A delightfully rakish raconteur, Brynner shrouded much of his life in personal mysteries and myth. In truth he was born in Vladivostok on 7 July 1915, and named Yul after his grandfather. Abandoned by his own father, Brynner was a drop out at the age of 19. He became a Paris musician among the Russian gypsies, apprenticed for Jean Cocteau at the Theatre des Mathurins and doubled as a trapeze artist with Cirque d'Hiver. All of this background would serve him well as an aspiring actor during the next few years. In 1941, Brynner studied with Chekhov in the U.S. and debuted on Broadway as a Chinese peasant opposite Mary Martin in Lute Song. It was Martin who recommended Brynner to scenarists Richard Rodgers and Oscar Hammerstein. The rest…as they say, is history.
The primary appeal of Anastasia, at least for screen writer Arthur Laurents, had always been its Pygmalion aspect – the hewing of a diamond in the rough who proves to be more genuine a gem than even her Svengali had initially hoped for. To be sure, the chemistry between Yul Brynner and Ingrid Bergman was instantly palpable. In fact, during rehearsals, Brynner had developed a flirtatious crush on his Swedish costar; an assignation quickly dismantled when Bergman turned to Arthur Laurents during their run-through of the script and coolly inquired, “He’s supposed to be royalty?” Despite this initial rebuke, the two costars got on famously throughout the shoot.
To add an air of authenticity to the production, a second film unit was sent to Copenhagen, London and Paris to photograph establishing shots that would be inserted into the final film. For all intensive purposes, however, principle cast and crew never left the sound stages, though at one point both Brynner and Berman were featured sitting inside an authentic 1920s railway car in Britain (with rear projection substituting as a moving backdrop) to depict their journey from France to Denmark.)
For the final moment in the film, in which the Dowager prods the woman she believes to be her granddaughter into following her own heart right into the arms of Gen. Bounine, Arthur Laurents had wanted Helen Hayes (when asked what she shall say to the crowd of spectators awaiting confirmation of Anastasia’s royal acceptance) to look directly into the camera and address the audience with, “I will say, the play is over. Go home.” Though the line is retained in the film’s final cut, Litvak chose instead to have Hayes speak it to her escort, Prince Paul. The conventional finale rather disappointed Laurents, who thought that his version more fittingly capped off his concept of the film; that it was a story not to be taken seriously as fact.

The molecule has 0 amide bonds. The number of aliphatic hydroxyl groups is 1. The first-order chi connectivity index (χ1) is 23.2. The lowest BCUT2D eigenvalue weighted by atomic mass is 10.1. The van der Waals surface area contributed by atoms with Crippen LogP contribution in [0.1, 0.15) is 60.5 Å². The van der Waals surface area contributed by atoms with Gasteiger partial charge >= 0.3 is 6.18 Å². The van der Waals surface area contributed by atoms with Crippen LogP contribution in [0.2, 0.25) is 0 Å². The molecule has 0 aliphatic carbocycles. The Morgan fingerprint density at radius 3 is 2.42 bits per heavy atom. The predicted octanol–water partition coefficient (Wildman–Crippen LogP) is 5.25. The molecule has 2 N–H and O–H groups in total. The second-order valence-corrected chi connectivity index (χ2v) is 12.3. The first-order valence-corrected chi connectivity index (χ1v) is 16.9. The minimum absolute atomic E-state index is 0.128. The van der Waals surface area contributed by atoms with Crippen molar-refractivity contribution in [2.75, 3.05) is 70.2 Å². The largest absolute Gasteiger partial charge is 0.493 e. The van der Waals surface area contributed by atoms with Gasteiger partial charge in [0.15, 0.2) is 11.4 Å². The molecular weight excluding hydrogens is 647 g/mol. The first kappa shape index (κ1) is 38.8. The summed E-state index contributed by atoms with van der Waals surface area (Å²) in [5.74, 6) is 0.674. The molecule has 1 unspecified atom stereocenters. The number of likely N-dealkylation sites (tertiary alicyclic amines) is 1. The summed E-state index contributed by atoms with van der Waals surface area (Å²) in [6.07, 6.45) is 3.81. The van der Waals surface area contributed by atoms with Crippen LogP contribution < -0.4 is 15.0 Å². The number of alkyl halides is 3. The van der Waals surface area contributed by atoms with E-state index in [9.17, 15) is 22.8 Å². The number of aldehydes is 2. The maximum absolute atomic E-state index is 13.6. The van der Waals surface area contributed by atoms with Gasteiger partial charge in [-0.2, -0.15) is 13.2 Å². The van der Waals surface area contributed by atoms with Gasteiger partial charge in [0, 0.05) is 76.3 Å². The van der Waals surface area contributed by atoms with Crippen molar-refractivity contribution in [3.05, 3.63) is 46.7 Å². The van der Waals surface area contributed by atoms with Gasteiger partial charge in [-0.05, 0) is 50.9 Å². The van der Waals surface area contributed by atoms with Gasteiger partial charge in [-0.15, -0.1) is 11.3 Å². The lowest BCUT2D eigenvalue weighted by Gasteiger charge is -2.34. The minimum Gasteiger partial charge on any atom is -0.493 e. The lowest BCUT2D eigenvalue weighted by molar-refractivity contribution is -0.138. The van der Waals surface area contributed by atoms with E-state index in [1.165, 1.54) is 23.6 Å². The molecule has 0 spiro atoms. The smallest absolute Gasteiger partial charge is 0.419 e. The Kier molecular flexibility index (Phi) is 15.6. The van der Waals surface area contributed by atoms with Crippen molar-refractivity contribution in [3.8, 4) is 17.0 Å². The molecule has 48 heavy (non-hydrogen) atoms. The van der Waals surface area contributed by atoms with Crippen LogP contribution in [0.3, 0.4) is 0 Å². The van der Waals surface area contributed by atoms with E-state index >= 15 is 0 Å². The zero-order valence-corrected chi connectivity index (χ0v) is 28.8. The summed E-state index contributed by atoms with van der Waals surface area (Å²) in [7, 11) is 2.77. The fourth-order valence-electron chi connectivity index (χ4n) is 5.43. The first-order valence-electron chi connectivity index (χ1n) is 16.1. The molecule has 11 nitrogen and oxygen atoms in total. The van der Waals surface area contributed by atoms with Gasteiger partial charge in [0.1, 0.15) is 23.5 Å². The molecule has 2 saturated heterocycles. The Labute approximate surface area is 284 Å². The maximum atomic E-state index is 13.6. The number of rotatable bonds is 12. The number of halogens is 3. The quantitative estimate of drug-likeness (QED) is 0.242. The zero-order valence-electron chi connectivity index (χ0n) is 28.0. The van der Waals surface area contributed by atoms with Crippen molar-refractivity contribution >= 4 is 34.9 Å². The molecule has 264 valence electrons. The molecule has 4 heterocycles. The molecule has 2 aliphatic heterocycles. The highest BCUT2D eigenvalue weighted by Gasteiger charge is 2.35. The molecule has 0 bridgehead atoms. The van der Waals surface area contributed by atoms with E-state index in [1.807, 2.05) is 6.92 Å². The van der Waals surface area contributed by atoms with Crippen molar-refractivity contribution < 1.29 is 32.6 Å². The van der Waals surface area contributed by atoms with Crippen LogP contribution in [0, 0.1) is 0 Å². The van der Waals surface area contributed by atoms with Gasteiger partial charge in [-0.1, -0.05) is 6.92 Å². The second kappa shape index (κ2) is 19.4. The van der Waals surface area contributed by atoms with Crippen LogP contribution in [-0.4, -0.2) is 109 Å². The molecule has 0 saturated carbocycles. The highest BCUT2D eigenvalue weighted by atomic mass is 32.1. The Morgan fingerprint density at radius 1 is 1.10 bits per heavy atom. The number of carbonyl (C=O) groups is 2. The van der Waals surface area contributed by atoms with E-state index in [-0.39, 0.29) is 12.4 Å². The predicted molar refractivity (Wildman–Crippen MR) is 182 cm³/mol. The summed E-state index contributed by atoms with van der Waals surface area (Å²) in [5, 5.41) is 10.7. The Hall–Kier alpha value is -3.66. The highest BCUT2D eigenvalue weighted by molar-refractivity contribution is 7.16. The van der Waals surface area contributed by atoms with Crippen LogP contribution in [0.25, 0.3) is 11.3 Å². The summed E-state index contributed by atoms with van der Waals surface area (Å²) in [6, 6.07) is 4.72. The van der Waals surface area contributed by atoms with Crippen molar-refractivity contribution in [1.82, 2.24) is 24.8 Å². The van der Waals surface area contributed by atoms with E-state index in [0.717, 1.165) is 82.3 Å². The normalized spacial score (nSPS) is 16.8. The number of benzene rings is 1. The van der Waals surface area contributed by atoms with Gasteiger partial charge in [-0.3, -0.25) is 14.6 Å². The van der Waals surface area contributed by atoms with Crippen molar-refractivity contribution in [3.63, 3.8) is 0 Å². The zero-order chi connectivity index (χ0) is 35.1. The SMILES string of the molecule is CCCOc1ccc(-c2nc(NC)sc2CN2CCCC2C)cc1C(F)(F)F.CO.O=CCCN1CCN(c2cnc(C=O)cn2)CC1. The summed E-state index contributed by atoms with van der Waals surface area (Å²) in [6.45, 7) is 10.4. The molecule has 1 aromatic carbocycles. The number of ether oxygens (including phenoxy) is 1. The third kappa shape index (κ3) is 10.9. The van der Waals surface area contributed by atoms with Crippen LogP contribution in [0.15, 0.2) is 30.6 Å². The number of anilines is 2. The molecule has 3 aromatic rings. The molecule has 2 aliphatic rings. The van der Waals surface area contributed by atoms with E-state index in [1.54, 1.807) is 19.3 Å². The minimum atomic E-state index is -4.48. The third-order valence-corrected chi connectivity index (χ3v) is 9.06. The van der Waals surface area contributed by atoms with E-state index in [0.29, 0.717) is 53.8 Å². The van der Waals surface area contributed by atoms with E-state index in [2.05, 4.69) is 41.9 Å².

Upon its premiere, Anastasia (1956) was an immediate blockbuster. It marked the celebrated return of Ingrid Bergman to the big screen and earned the actress her second Best Actress Academy Award. The film also cemented Yul Brynner’s popularity at the box office. Though members of the Russian aristocracy were befuddled (and in some cases, outraged) by the artistic liberties taken, most concurred with the assessment that, as a work of pure fiction, the film held up remarkably well under narrative scrutiny.
If the film had any negative publicity, it derived from resurgence in public interest for Anna Anderson (right) – the woman who had retreated from public life to a cottage deep in Germany’s Black Forest. Endlessly besought by reporters hungry for a sound byte, Anna eventually fled her home to the United States in 1968. It was her second trip abroad.
In the late 1920s, Anderson had been the guest of Princess Xenia in Manhattan – a short lived association that ended when Anna stripped naked and danced about the roof top of Xenia’s fashionable penthouse apartment. Institutionalized once more and shipped back to Germany in 1940, Anderson had been content to live her life in private until her return visit to the U.S.
In 1968, Anderson met and married a Charlottesville Virginia university professor. But her personal demons refused to perish. Living in squalor and plagued by her chronic bouts of depression, Anderson was eventually institutionalized once more in 1983. She died on February 12, 1984. Through advanced DNA sampling, taken before her death and matched with a sample from England’s Prince Philip, scientists conclusively determined that the woman who had so cleverly defied any finite labeling of her own identity while she lived was actually NOT the grand duchess Anastasia.
And so at the end of a journey, that began with one of the most tragic disappearing acts in all of 20th century history the whereabouts of the real Anastasia (and that of her brother) are still unknown. Film fantasies aside, as time wears on, Anastasia will probably remain an enigma for the ages.
Did she survive? It’s the rumor…the legend…and the mystery.
@ 2006 (all rights reserved).